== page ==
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The Good, the Bad, and the DOM
A Conversation with Elliotte Rusty Harold, Part II
by Bill Venners
June 16, 2003

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DOM's Gotchas

Bill Venners: What's are some of DOM's gotchas?

Elliotte Rusty Harold: Take namespaces, for example. There are two basic models for handling namespaces in an XML API. In one model, you assign each element and attribute a certain namespace, and you figure out where the namespace declarations need to go when you serialize the document. In the other model, you don't provide any special support for namespaces—you just treat the namespaces as attributes. That also works, although it's harder on the end user. DOM is the only API I know of that does both, simultaneously. DOM requires client programmers to understand and use both models. Otherwise they'll produce namespace-malformed documents, which is truly evil. DOM has all the complexity of both approaches and the simplicity of neither.

There are a lot of other issues with DOM that stem from its cross-language nature. For example, DOM defines exactly one exception, DOMException, which has short type codes to indicate which kind of exception it is. To a Java programmer, this is just plain weird. Java programmers use many different exception classes, and never use shorts for anything. When was the last time you used a short in code? Have you ever? I don't think I've ever used short, except when I was trying to demonstrate all the data types. But using a short makes sense from a C or C++ programming perspective, where shorts are more common, and having many exception types is not.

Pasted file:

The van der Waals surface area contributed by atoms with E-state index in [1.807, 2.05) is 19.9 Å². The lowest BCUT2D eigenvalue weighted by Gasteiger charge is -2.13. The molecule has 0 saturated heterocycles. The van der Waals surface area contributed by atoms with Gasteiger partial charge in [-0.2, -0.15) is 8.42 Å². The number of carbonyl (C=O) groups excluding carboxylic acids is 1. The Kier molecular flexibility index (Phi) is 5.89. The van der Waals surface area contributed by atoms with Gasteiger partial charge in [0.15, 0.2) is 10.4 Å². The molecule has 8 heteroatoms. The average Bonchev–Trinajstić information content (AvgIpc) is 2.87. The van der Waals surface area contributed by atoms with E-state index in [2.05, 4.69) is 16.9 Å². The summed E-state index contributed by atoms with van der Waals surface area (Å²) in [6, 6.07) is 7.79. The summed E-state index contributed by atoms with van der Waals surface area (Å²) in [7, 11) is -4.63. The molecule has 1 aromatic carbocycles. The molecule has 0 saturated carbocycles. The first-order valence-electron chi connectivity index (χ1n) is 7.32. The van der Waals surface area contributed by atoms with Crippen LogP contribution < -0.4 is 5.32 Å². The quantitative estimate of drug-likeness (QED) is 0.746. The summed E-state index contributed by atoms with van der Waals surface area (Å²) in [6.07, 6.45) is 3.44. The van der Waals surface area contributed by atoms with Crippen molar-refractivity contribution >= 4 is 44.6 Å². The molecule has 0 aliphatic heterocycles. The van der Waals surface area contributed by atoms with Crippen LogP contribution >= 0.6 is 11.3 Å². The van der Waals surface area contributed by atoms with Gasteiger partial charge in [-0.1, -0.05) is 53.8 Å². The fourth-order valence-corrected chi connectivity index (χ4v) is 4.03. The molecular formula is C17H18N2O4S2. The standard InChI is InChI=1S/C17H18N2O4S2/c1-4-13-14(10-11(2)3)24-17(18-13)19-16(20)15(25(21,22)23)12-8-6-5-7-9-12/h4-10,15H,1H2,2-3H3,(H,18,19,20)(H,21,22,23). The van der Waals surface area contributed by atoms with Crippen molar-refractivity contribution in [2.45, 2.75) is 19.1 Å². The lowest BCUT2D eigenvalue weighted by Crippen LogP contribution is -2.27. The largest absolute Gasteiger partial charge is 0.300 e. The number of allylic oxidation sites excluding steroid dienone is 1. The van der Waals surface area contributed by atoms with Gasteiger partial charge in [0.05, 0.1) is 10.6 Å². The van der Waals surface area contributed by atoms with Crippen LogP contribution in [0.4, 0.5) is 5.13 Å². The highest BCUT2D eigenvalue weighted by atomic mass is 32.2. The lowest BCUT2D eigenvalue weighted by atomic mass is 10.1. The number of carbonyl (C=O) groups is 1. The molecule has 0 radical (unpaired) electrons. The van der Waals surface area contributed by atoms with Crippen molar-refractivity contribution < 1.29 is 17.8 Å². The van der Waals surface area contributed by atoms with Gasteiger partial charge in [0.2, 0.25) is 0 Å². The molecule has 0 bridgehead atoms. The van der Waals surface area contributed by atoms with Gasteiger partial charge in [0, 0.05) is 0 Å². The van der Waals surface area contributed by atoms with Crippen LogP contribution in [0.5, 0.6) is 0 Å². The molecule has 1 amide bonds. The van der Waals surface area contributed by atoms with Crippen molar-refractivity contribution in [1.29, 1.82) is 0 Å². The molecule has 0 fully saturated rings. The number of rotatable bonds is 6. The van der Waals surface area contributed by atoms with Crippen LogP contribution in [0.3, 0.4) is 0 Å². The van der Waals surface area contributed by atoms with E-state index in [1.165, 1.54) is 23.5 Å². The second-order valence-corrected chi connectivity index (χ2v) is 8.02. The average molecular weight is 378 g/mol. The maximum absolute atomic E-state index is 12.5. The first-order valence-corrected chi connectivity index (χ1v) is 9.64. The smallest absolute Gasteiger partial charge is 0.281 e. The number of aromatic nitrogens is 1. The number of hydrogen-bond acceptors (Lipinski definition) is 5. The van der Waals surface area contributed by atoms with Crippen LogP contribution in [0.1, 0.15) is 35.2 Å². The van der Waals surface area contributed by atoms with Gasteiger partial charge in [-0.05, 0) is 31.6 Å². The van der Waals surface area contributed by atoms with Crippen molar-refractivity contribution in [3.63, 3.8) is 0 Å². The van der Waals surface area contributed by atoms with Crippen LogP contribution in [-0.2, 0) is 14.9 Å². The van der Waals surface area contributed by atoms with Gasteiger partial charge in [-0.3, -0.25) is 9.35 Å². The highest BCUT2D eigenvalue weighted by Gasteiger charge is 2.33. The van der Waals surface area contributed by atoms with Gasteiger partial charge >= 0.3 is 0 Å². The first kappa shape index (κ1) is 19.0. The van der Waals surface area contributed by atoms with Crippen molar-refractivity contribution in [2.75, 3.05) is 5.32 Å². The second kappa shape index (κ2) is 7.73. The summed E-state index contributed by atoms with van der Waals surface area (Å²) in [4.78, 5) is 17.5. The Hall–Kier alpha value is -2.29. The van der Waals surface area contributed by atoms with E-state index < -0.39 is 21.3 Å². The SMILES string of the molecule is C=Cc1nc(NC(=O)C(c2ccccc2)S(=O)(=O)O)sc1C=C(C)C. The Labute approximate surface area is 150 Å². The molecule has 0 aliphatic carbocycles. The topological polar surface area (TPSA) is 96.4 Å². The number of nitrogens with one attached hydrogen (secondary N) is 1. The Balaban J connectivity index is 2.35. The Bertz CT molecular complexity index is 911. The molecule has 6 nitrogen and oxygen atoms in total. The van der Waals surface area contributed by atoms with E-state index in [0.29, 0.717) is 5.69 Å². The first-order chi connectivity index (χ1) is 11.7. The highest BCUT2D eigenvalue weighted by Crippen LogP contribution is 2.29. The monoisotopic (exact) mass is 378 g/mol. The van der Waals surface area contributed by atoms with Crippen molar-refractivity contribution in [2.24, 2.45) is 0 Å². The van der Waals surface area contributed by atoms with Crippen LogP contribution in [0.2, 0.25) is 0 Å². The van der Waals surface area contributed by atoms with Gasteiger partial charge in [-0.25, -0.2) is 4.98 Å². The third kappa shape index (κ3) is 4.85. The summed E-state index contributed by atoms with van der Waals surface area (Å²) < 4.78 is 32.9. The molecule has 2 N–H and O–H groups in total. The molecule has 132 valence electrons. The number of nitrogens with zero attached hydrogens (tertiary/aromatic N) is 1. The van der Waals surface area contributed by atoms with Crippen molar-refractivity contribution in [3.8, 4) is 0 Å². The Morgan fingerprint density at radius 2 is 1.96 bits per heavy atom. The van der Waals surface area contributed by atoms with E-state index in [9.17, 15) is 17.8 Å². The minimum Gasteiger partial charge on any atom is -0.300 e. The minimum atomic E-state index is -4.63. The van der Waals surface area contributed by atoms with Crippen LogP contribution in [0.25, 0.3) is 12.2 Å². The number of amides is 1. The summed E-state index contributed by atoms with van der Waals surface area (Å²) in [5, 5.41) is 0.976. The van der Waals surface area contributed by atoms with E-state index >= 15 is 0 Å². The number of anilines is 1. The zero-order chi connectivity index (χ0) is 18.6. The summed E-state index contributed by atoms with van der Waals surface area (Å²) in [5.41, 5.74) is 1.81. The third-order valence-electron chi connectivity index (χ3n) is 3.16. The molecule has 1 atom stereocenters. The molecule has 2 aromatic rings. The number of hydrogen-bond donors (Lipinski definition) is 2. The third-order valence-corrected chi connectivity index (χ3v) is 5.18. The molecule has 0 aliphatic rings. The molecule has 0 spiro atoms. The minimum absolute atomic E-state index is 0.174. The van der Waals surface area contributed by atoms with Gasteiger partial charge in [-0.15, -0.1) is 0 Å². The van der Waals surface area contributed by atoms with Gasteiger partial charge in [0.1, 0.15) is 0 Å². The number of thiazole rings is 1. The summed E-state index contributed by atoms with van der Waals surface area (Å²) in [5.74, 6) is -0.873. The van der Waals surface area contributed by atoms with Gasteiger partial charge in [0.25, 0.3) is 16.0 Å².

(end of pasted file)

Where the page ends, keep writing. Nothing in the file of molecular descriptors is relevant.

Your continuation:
Some of the languages DOM needs to support, especially JavaScript, did not support method overloading at the time DOM was invented. Therefore, DOM could not have two methods such as createElement, one that takes an element name and a namespace, and another that takes only a local name. Instead, DOM has createElement, which takes just the name, and createElementNamespace, which takes both a name and a namespace. There are many non-overloaded methods in the DOM API that, to any Java or C++ programmer, should clearly be overloaded.

There are several other DOM design decisions that confuse people. For example, DOM trees do not allow nodes to be detached from their parent document. Only the document that created the node is allowed to hold the node. Also, DOM's DocType object is read-only. Why? I can't explain these design decisions. I just know that they are painful when you're actually trying to get work done with DOM.

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